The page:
So, we know the purpose of having solar panels and how solar panels work. However, what the industry, or the entire world didn’t think through was, what is to be done with them when they aren’t any good? Nor did we think through the process of manufacturing them.
Now, the government is asking about sustainability reports from the companies that manufacture solar panels. Constructing solar panels requires acidic chemicals such as hydrofluoric acid and sodium hydroxide, along with electricity and water.
Ironic, huh? The goal of how solar panels work is to replace how we get our electricity, yet we need electricity to manufacture them. Anyway, the production of solar panels emits greenhouse gases and creates waste. These obstacles could undermine the ability of solar in fighting climate change and reduce toxins in the environment.
The Environmental Downsides of Solar Panel Manufacturing
As the knowledge of how solar panels work, the search for solar energy power by, well, almost everyone in the world, has increased multitudes over the past 5 years or more. Still, manufacturing those solar panels has an environmental downside.
The Solar Scorecard, where the measurement of solar panel manufacturers is kept, out of 37 the solar manufacturers, some are doing better than others regarding the environment with their manufacturing. Since 1982, this annual scorecard has been tracking the high-tech industry environmental impact. The latest was the 5th scorecard, and it shows that the high-tech industry has become cloudy with their manufacturing practices when it comes to the sustainability.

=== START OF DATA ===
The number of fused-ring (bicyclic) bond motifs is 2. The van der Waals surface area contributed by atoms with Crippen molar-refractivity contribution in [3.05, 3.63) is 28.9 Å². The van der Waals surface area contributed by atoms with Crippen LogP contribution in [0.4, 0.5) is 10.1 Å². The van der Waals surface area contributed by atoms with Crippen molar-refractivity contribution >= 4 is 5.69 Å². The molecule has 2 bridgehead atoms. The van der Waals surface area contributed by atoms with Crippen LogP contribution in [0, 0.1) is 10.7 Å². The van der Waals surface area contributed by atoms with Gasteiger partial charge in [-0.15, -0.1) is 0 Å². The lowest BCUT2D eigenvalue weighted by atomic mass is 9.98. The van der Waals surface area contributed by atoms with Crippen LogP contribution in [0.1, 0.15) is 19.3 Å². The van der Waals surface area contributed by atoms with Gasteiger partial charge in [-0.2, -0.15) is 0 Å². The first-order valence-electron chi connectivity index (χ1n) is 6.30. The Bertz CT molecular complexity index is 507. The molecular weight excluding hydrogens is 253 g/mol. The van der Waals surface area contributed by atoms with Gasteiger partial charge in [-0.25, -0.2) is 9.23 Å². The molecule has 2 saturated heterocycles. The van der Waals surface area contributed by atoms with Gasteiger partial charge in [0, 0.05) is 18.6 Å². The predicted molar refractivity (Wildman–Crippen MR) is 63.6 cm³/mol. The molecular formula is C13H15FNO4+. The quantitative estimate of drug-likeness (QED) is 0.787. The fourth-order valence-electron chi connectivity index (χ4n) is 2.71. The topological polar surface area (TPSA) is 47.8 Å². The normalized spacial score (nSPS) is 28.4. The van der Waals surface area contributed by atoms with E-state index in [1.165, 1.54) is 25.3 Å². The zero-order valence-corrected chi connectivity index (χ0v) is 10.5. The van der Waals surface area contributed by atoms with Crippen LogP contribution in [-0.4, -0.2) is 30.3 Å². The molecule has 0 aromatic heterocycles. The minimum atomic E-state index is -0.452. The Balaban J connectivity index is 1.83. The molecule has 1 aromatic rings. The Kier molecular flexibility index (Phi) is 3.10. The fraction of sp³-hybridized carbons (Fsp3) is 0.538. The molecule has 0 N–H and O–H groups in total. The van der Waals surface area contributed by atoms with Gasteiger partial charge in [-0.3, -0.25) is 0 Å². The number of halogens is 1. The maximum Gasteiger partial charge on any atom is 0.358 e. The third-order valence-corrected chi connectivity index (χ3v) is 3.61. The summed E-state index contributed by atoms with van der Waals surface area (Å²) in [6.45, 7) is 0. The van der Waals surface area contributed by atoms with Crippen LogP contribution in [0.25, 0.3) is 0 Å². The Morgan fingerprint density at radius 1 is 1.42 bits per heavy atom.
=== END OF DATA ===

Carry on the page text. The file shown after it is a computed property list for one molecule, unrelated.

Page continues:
It is hoped that this scorecard will raise the industry’s transparency to become more focused on growth and survival over tackling the dirtier side of clean energy source. A manufacturer in China has been one of the first to experience a backlash with legal action and protests when one of its plants faced allegations of dumping toxic waste in a river.
In the United States, there are rules at federal and state level that solar manufacturers are subjected to both federal and state rules that dictate where they can dispose of toxic wastewater. They have established recent regulations in Europe that mandate the reduction of hazardous waste and the proper disposal.
What Came First – The Chicken Or The Egg?
When it comes to recycling of solar panels, the number of places that do this are few. Even if there were more places, the number of useless solar panels to recycle that makes it economically attractive.
Solar panels have been around since 1978, yet not enough is out there to create enough of a stream. While there are companies that want to get ahead of what could be a stream of panel returns, it hasn’t become a large enough market yet.